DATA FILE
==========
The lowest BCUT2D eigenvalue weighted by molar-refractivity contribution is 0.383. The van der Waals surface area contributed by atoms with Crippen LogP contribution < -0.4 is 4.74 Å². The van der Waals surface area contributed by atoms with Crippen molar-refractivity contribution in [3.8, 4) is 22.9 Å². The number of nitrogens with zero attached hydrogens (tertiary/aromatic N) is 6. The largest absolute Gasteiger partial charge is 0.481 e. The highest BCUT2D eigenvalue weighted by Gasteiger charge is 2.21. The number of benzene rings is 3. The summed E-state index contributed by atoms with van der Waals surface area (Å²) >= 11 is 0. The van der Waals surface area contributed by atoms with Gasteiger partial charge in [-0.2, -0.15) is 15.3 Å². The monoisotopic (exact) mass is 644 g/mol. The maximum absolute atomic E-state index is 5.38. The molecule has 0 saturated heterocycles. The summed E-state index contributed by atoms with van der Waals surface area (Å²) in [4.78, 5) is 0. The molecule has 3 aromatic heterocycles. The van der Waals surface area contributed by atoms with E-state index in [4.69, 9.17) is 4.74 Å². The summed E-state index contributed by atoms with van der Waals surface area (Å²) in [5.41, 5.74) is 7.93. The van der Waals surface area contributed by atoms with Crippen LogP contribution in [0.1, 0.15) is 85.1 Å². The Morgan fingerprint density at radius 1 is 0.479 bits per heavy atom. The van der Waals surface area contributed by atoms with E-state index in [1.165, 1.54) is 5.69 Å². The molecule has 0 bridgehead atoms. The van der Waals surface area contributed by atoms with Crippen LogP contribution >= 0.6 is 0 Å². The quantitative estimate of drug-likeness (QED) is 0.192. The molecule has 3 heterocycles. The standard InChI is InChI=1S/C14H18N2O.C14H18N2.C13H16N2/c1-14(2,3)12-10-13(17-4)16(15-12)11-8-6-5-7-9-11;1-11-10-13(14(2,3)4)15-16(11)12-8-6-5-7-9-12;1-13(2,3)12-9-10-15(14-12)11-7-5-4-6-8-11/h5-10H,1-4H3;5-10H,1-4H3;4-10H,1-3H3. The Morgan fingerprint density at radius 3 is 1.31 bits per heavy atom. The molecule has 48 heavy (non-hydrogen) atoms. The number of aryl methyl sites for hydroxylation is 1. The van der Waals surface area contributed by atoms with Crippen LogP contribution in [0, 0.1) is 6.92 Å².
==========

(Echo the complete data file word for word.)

The lowest BCUT2D eigenvalue weighted by molar-refractivity contribution is 0.383. The van der Waals surface area contributed by atoms with Crippen LogP contribution < -0.4 is 4.74 Å². The van der Waals surface area contributed by atoms with Crippen molar-refractivity contribution in [3.8, 4) is 22.9 Å². The number of nitrogens with zero attached hydrogens (tertiary/aromatic N) is 6. The largest absolute Gasteiger partial charge is 0.481 e. The highest BCUT2D eigenvalue weighted by Gasteiger charge is 2.21. The number of benzene rings is 3. The summed E-state index contributed by atoms with van der Waals surface area (Å²) >= 11 is 0. The van der Waals surface area contributed by atoms with Gasteiger partial charge in [-0.2, -0.15) is 15.3 Å². The monoisotopic (exact) mass is 644 g/mol. The maximum absolute atomic E-state index is 5.38. The molecule has 0 saturated heterocycles. The summed E-state index contributed by atoms with van der Waals surface area (Å²) in [4.78, 5) is 0. The molecule has 3 aromatic heterocycles. The van der Waals surface area contributed by atoms with E-state index in [4.69, 9.17) is 4.74 Å². The summed E-state index contributed by atoms with van der Waals surface area (Å²) in [5.41, 5.74) is 7.93. The van der Waals surface area contributed by atoms with Crippen LogP contribution in [0.1, 0.15) is 85.1 Å². The Morgan fingerprint density at radius 1 is 0.479 bits per heavy atom. The van der Waals surface area contributed by atoms with E-state index in [1.165, 1.54) is 5.69 Å². The molecule has 0 bridgehead atoms. The van der Waals surface area contributed by atoms with Crippen LogP contribution >= 0.6 is 0 Å². The quantitative estimate of drug-likeness (QED) is 0.192. The molecule has 3 heterocycles. The standard InChI is InChI=1S/C14H18N2O.C14H18N2.C13H16N2/c1-14(2,3)12-10-13(17-4)16(15-12)11-8-6-5-7-9-11;1-11-10-13(14(2,3)4)15-16(11)12-8-6-5-7-9-12;1-13(2,3)12-9-10-15(14-12)11-7-5-4-6-8-11/h5-10H,1-4H3;5-10H,1-4H3;4-10H,1-3H3. The Morgan fingerprint density at radius 3 is 1.31 bits per heavy atom. The molecule has 48 heavy (non-hydrogen) atoms. The number of aryl methyl sites for hydroxylation is 1. The van der Waals surface area contributed by atoms with Crippen LogP contribution in [0, 0.1) is 6.92 Å².